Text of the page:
"And so I thought from the beginning I was not going to be a neutral historian .... I guess I went into history with a very modest aim: I wanted to change the world. I wanted to do something useful .... I wanted to go into the past and I wanted to see what I could learn that would be useful for the things that are going on in the world today and I wanted to come out and DO something. And I knew it would be safer just to stay in the past, and very often that's the great inducement for not coming out, and not applying history to the urgent and controversial issues of today. It's safer that way. But I guess to -- well, to put it in contemporary language, I didn't want to practice safe history.

"I was aware that when history was talked about as an important thing for people to learn ... that very often it was talked about as something that required people to learn a certain set of important facts, a certain amount of important information. This was the emphasis: facts. It seemed very clear to me that there was no such thing as just a fact without a judgment. That is, every fact -- every selected fact to be put into a book, to be presented in a class, to be passed on to somebody else -- every fact is selected out of an infinite number of facts and therefore every fact represents a judgment that this fact is important. So to say, well, this is a purely factual account -- and it may be, in the sense that everything in this account is true -- but why just these things that go into this account, and what are the things that are omitted from the account?

"The important things in history, the important distortions in history, do not come from outright lies in history, outright falsehoods. That would be relatively easy to check up on. The really crucial distortions in history come not from lies, but from omissions. And when things are omitted, well -- you have no way of checking up. The information is being kept from you. And this is true whether it's in history books or on television screens or in the newspapers. When the New York Times says 'All the news that's fit to print,' that is an arrogant and false statement. [It's] all the news that the Times editors deemed fit for you to read. But there are a lot of other things going on in the country that the New York Times does not report."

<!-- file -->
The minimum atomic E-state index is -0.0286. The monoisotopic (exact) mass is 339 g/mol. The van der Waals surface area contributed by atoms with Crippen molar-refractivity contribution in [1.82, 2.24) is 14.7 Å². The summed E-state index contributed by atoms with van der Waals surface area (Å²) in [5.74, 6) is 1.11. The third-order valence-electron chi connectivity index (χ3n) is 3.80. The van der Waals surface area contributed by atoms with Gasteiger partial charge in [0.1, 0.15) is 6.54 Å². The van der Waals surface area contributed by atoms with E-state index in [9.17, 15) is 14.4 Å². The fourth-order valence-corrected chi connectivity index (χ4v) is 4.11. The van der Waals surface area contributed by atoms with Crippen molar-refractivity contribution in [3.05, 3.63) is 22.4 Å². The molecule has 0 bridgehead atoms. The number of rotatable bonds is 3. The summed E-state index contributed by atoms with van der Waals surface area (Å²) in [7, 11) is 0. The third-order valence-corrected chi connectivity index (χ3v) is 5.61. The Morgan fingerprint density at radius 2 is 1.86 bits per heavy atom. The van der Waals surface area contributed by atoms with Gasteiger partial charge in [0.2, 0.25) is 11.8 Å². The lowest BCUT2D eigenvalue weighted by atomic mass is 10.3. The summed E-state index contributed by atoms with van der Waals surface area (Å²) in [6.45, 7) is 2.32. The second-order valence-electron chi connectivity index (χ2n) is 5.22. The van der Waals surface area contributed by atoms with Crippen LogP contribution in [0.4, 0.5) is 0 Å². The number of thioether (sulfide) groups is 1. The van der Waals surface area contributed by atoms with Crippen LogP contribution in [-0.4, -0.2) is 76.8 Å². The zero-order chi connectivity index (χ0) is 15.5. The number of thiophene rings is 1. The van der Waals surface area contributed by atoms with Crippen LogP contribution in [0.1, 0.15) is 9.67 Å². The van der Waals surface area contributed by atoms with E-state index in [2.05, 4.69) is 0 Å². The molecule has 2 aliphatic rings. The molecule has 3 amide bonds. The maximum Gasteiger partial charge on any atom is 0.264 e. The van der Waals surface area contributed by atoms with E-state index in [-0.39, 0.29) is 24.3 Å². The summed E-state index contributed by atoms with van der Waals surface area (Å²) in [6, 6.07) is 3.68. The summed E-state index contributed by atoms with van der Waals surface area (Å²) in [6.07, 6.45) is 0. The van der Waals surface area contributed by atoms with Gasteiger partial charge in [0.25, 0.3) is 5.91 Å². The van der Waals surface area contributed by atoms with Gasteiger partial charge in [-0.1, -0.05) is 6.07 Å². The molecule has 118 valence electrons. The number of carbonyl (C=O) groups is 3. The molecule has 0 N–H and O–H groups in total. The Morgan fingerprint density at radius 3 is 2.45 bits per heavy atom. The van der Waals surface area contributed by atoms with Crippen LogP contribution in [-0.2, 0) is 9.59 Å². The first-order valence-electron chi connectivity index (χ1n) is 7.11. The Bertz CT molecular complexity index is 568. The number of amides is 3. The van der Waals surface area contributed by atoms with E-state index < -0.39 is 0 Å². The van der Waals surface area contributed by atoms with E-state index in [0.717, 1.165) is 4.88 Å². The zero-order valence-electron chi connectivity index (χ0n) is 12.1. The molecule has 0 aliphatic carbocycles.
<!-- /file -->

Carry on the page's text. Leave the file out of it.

More to come. Recalled, transcribed and reprinted with thanks to Howard Zinn and to all who contributed to bringing him to the little town of Houghton, Michigan, in December of 1994.

3 comments:

Laura Smyth, Publisher and Creative Director said...

Thanks for posting this Katie. An amazing man, and really this is an amazing place, the Keweenaw.

Mary said...

I got to introduce him that night. I really enjoyed listening to him at dinner, and, like you, I sure enjoyed his talk.

Merle said...

Thanks, Katie. I read a long article on Zinn's life and passing in this morning's _The Hindu_ newspaper here in Kerala. I know I have some of his books (unread) tucked away in my to-be-read box back in North America....Will seek them out to honor his memory and help fuel my work. Now is certainly the time for increased academic<>activist linkage.